The direct marketing aspect of CSA can be a chance to educate coffee drinkers on the process of coffee production. Since customers are invested in the success of a farmer’s crop there is a unique opportunity to educate them on coffee farming, processing, transport, and roasting. This education is often important because customers are used to readily available bags of coffee that they can simply pick off of a shelf.
“At a time when one can receive goods with next day shipping, it was a little tricky to get people to adjust to the timeline of coffee seasonality let alone shipping delays,” notes Tessitore. “We believe an ancillary benefit of the project is learning about global food system dynamics and food systems challenges like adverse weather events and global patterns that affect equity within the food system and global food security.”
Teaching coffee drinkers about where their coffee is coming from and creating relationships can also help create a loyal customer base.
“We’ve seen higher customer retention, but also new customers,” says Reese. “Our membership has increased 50% since we began our CSC program in early 2021. The increase in membership has increased our CSC revenue by 274%.”
Educating customers is an exciting opportunity, but it can take a large amount of time and energy on the part of coffee roasters. This is less of a problem for vertically integrated businesses like Anticonquista where the ownership team, spread between Guatemala and Chicago, can easily share information and have experience with coffee farming that helps them answer customer questions. However, for a business based in the United States like Junior’s, this education and communication can be much more time consuming, leading to higher costs.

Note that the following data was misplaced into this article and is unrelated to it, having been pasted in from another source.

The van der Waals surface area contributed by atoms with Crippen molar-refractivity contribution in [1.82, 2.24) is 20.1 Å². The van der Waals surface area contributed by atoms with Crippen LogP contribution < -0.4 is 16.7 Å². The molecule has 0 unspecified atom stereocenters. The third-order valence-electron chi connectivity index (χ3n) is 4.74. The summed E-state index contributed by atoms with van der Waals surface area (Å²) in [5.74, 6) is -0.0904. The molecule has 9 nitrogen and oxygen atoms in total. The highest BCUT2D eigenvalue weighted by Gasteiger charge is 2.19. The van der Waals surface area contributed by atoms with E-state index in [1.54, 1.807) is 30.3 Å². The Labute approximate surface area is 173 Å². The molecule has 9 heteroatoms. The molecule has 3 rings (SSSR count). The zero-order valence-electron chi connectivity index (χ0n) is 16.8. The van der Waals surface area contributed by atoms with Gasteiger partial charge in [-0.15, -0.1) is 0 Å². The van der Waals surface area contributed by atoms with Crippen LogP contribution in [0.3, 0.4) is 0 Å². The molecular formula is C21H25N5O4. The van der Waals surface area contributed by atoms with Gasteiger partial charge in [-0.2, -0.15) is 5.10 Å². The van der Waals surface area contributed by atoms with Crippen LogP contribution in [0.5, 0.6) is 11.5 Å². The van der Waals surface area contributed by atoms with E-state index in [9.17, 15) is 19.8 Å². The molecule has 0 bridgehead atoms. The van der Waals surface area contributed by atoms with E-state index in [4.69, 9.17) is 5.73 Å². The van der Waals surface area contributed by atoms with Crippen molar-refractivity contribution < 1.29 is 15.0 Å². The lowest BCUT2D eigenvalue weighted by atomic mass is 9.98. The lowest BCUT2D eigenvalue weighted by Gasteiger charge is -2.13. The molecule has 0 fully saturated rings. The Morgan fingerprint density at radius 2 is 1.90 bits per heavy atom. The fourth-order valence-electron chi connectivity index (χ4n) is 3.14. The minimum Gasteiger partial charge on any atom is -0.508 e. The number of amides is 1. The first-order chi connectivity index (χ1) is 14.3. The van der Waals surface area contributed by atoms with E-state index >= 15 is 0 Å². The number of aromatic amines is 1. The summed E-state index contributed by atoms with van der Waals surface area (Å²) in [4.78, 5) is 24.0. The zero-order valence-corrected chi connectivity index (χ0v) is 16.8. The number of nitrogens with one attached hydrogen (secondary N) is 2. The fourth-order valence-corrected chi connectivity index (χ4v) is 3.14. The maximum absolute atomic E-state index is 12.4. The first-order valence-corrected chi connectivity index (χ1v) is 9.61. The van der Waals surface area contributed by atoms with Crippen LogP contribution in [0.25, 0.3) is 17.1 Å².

The first year of CFC at Junior’s was made possible by an Oatly Big Idea Grant, but going forward with the program would require a much larger number of customers to cover the salary of a project manager whose main role consists of communication and education.
Still, the future of CSA in coffee is hopeful. There are small coffee CSA projects across the United States and the SCA award-winning and farmer-owned cooperative Pachamama Coffee, which was founded in 2006, still operates its CSA subscription that started in 2011. There is also the opportunity for increased CSA partnerships between roasters and farmers. Drawing on their experience, Junior’s put together a guide for other roasters looking to venture into Community Funded Coffee.
“Community Funded Coffee is an open-source project. The culmination of the project is a “how-to” guide for other roasters to create their own programs. The name and branding is available for anyone to use,” writes Tessitore. “We’d love to see Coffee CSA’s happen all over the world!”
Elmer Fajardo Pacheco, co-owner of Anticonquista, also sees a future for CSA in coffee, especially for first and second generation immigrants to the US. He is eager to continue Anticonquista’s work and move towards a better future for coffee farmers.
“While we’re a very young company, we have a bigger vision of what we can achieve with our CSC program and the level of direct support our members can have with the farm,” he explains. “We must think in creative ways in how a CSA can promote dignity, improve overall health of both farms and producers and increase investments in agroecological production, infrastructure, and equipment.”
Marco Dregni is a freelance journalist based in Minneapolis. Read more Marco Dregni for Sprudge.
Photos by Lauren Reese.